Phoenix fashion show shines spotlight on refugees and their contributions
Thursday, March 7, 2019
PHOENIX – The audience watched in awe as models wearing ornate, handmade gowns with intricate trimmings walked the runway. Camera flashes illuminated their robes, inspired by styles from around the world.
The HOPE Couture Global Fashion Experience provided the backdrop for this world of fashion last month. Held at MonOrchid on Roosevelt Row north of downtown, it showcased art and fashion created by seven refugees living in metro Phoenix. About 100 people attended the event, which was organized by the International Rescue Committee in Phoenix, part of a global organization that helps refugees rebuild their lives by providing them with fundamental services ranging from food to health care to housing.
Noreen Amir, a refugee from Pakistan, opened the show with her designs. It was the first time her work had been displayed on a runway.
“I was speechless,” she said.
Amir came to the United States with her family last year after what was, she would only say, a long and difficult journey.
She was happy, however, to talk about the loan she received from the IRC, enabling her to open her own fashion business.
“I don’t work only in one culture. My designs aren’t only Pakistan designs or Indian designs.” she said. “It’s mixed up, so anybody can use my dresses.”
Although her work is new to Phoenix, Amir has been designing for years, and she has aspired to run a fashion business since she was young. “The way it comes out, what you have in your mind, it made me come to be a designer, so I can create.”
Amir hopes people in Phoenix will support refugees who open small businesses, looking for ways to establish themselves as part of the community.
“They have come all the way struggling from the past, and I really want people to be supportive of them, if they are trying to start their business.” she said.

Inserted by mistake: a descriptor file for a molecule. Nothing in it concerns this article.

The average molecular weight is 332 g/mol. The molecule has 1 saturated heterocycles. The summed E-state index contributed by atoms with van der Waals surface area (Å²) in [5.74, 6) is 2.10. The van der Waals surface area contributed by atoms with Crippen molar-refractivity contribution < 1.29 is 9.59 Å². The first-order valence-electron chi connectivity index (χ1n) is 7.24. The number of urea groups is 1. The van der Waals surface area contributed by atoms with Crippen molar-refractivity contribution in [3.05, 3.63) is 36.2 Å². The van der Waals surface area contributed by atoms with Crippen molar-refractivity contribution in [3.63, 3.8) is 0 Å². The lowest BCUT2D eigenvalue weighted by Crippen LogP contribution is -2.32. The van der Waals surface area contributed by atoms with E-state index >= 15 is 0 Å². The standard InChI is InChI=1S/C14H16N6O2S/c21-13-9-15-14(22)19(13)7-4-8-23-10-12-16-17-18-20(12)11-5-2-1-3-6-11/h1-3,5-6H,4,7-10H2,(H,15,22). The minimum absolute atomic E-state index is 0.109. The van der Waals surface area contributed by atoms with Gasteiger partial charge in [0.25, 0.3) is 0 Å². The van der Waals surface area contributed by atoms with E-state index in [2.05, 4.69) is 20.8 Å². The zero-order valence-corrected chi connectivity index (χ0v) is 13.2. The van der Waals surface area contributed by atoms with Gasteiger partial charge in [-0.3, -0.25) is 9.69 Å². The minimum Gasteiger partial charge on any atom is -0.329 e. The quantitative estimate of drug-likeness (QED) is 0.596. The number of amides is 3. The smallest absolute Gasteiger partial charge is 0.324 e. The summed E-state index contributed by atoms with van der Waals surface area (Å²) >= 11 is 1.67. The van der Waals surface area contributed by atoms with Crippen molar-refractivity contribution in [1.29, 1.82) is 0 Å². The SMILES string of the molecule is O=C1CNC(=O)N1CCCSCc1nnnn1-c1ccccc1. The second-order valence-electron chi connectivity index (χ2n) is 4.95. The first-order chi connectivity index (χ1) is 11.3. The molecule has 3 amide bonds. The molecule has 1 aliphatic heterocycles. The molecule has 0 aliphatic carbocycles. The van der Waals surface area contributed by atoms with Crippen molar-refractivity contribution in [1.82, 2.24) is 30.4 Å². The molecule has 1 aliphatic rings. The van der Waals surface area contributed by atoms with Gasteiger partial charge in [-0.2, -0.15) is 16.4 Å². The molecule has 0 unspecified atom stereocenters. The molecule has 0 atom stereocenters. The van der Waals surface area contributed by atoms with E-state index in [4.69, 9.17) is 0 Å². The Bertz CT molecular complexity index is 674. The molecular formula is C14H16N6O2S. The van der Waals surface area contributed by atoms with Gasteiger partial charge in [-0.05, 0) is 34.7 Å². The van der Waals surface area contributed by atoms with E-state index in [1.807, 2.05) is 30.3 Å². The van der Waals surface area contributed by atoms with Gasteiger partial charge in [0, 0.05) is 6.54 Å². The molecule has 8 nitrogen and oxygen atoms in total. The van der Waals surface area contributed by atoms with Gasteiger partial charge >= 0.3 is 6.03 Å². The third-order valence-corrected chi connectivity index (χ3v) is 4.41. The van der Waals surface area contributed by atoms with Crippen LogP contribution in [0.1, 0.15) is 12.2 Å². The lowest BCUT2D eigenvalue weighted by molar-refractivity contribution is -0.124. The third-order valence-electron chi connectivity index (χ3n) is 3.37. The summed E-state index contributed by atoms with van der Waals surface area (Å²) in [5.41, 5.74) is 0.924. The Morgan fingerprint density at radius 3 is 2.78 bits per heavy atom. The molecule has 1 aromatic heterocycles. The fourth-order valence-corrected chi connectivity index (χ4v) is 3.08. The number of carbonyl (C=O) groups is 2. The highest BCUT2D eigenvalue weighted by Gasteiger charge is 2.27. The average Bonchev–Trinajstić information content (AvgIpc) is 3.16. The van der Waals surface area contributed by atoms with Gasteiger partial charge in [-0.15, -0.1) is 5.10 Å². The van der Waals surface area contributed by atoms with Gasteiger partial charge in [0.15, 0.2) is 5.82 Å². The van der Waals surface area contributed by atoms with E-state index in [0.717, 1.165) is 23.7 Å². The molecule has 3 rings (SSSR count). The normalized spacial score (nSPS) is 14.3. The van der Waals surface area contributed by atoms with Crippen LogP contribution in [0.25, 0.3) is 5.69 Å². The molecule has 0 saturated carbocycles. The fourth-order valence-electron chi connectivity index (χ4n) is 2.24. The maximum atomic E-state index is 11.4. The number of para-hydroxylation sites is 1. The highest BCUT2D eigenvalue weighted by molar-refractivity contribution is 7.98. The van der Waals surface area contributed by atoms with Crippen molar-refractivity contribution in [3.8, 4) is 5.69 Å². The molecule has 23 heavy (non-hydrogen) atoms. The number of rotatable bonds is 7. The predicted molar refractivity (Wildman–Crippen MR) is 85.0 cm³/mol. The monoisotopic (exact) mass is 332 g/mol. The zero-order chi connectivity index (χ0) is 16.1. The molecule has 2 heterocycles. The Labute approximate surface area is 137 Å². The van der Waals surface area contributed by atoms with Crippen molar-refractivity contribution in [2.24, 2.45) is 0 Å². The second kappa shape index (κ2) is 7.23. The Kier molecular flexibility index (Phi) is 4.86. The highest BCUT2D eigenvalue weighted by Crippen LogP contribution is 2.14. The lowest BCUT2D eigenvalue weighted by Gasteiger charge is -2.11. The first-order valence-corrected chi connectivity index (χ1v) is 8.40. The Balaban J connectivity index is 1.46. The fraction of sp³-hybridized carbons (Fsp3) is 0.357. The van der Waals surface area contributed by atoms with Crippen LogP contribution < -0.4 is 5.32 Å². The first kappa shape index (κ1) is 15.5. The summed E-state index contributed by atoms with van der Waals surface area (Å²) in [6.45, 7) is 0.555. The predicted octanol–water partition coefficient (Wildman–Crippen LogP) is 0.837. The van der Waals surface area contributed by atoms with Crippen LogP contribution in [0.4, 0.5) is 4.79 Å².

According to the Refugee Processing Center, from Oct. 1, 2018, to Jan. 31, 230 refugees came to Arizona, the seventh highest rate of arrival in the country. Although that may not sound like many people, it’s more than in many other U.S. cities.
“Arizona is actually one of the highest states for refugee resettlement,” said Stanford Prescott, community engagement coordinator for the International Rescue Committee in Phoenix. “When refugees first arrive, we provide a lot of services targeted at self-sufficiency and integration.”
– Video by Haddi Meyer/Cronkite News
Rabah Alhariri, a henna artist who fled violence in Syria, is now able to earn money for her family with the help of the IRC in Phoenix.
At the show, as Alhariri delicately drew with henna liquid onto the hands of attendees, her daughter Kheloud stood by translating.
“They bomb my home. They bomb my cousin’s home. We saw it from the next home. We saw a lot of dangerous things” Alhariri said.
The IRC helps her family with everything, Kheloud said.
“When there’s a fashion model or anything, they call my mom to come to do henna for the women.”
The IRC in Phoenix raised money at the show to continue its mission to help refugees restart their lives. The group provides food, education, English language classes and, as seen with the show, the tools to start their own businesses and become self-sufficient.
Prescott said the HOPE Couture Fashion Experience and other events provide an opportunity for these immigrants to share their culture with others.
“For many refugees, this is a way to earn a living, to expand, and to find some economic success,” he said.
The Phoenix agency has helped resettle about 15,000 refugees since 1994. They came from the Democratic Republic of the Congo, Afghanistan, Syria, Iraq, Somalia, Ethiopia, Burma and many other countries.
Prescott said they are hoping to expand services for asylum seekers, as there is no government funding to help people with the immigration status of asylum seeker.
At the start of fiscal year 2018, the refugee admissions level was set at 45,000, a historic low, according to the Refugee Processing Center. By November of fiscal year 2018, the number of refugees resettled in the United States fell by 60 percent.
Prescott said refugees can be – and are – successful people who are bringing their talents to the U.S., and it’s important to provide them with the proper resources to succeed.
“Refugees bring art. They bring culture. They bring economic success to our Valley, and that’s something that should be celebrated, and not something that should be banned.”
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